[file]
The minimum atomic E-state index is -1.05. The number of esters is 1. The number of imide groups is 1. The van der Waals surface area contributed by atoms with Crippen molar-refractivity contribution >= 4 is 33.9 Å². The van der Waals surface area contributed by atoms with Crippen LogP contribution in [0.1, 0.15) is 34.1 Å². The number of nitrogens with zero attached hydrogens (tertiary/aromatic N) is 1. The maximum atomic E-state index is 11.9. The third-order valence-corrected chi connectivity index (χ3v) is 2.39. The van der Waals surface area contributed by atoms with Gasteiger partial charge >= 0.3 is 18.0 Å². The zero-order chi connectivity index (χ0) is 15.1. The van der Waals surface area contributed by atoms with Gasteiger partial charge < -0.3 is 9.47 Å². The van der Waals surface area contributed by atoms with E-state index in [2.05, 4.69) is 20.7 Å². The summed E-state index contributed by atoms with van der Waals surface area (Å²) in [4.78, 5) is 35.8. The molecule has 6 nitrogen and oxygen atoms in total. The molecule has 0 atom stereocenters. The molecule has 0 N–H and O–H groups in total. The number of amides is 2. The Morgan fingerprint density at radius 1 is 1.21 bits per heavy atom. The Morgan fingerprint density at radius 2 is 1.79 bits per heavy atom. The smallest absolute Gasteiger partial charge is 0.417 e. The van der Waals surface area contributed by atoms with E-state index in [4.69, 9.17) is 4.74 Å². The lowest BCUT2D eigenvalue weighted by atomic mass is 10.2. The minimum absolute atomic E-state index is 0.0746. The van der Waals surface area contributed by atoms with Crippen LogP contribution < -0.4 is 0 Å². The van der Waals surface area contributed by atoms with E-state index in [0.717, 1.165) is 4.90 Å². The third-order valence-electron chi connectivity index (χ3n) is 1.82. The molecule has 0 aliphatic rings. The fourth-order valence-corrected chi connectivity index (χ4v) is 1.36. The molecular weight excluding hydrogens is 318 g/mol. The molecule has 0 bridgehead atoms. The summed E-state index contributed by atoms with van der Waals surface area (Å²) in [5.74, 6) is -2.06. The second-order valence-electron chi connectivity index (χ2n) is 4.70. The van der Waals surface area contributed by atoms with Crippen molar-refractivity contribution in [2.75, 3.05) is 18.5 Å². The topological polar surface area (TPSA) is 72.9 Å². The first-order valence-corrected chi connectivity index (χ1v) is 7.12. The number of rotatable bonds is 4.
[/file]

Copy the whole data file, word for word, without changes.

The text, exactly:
The minimum atomic E-state index is -1.05. The number of esters is 1. The number of imide groups is 1. The van der Waals surface area contributed by atoms with Crippen molar-refractivity contribution >= 4 is 33.9 Å². The van der Waals surface area contributed by atoms with Crippen LogP contribution in [0.1, 0.15) is 34.1 Å². The number of nitrogens with zero attached hydrogens (tertiary/aromatic N) is 1. The maximum atomic E-state index is 11.9. The third-order valence-corrected chi connectivity index (χ3v) is 2.39. The van der Waals surface area contributed by atoms with Gasteiger partial charge >= 0.3 is 18.0 Å². The zero-order chi connectivity index (χ0) is 15.1. The van der Waals surface area contributed by atoms with Gasteiger partial charge < -0.3 is 9.47 Å². The van der Waals surface area contributed by atoms with E-state index in [2.05, 4.69) is 20.7 Å². The summed E-state index contributed by atoms with van der Waals surface area (Å²) in [4.78, 5) is 35.8. The molecule has 6 nitrogen and oxygen atoms in total. The molecule has 0 atom stereocenters. The molecule has 0 N–H and O–H groups in total. The number of amides is 2. The Morgan fingerprint density at radius 1 is 1.21 bits per heavy atom. The Morgan fingerprint density at radius 2 is 1.79 bits per heavy atom. The smallest absolute Gasteiger partial charge is 0.417 e. The van der Waals surface area contributed by atoms with E-state index in [4.69, 9.17) is 4.74 Å². The lowest BCUT2D eigenvalue weighted by atomic mass is 10.2. The minimum absolute atomic E-state index is 0.0746. The van der Waals surface area contributed by atoms with Crippen LogP contribution < -0.4 is 0 Å². The van der Waals surface area contributed by atoms with E-state index in [0.717, 1.165) is 4.90 Å². The third-order valence-electron chi connectivity index (χ3n) is 1.82. The molecule has 0 aliphatic rings. The fourth-order valence-corrected chi connectivity index (χ4v) is 1.36. The molecular weight excluding hydrogens is 318 g/mol. The molecule has 0 bridgehead atoms. The summed E-state index contributed by atoms with van der Waals surface area (Å²) in [5.74, 6) is -2.06. The second-order valence-electron chi connectivity index (χ2n) is 4.70. The van der Waals surface area contributed by atoms with Crippen molar-refractivity contribution in [2.75, 3.05) is 18.5 Å². The topological polar surface area (TPSA) is 72.9 Å². The first-order valence-corrected chi connectivity index (χ1v) is 7.12. The number of rotatable bonds is 4.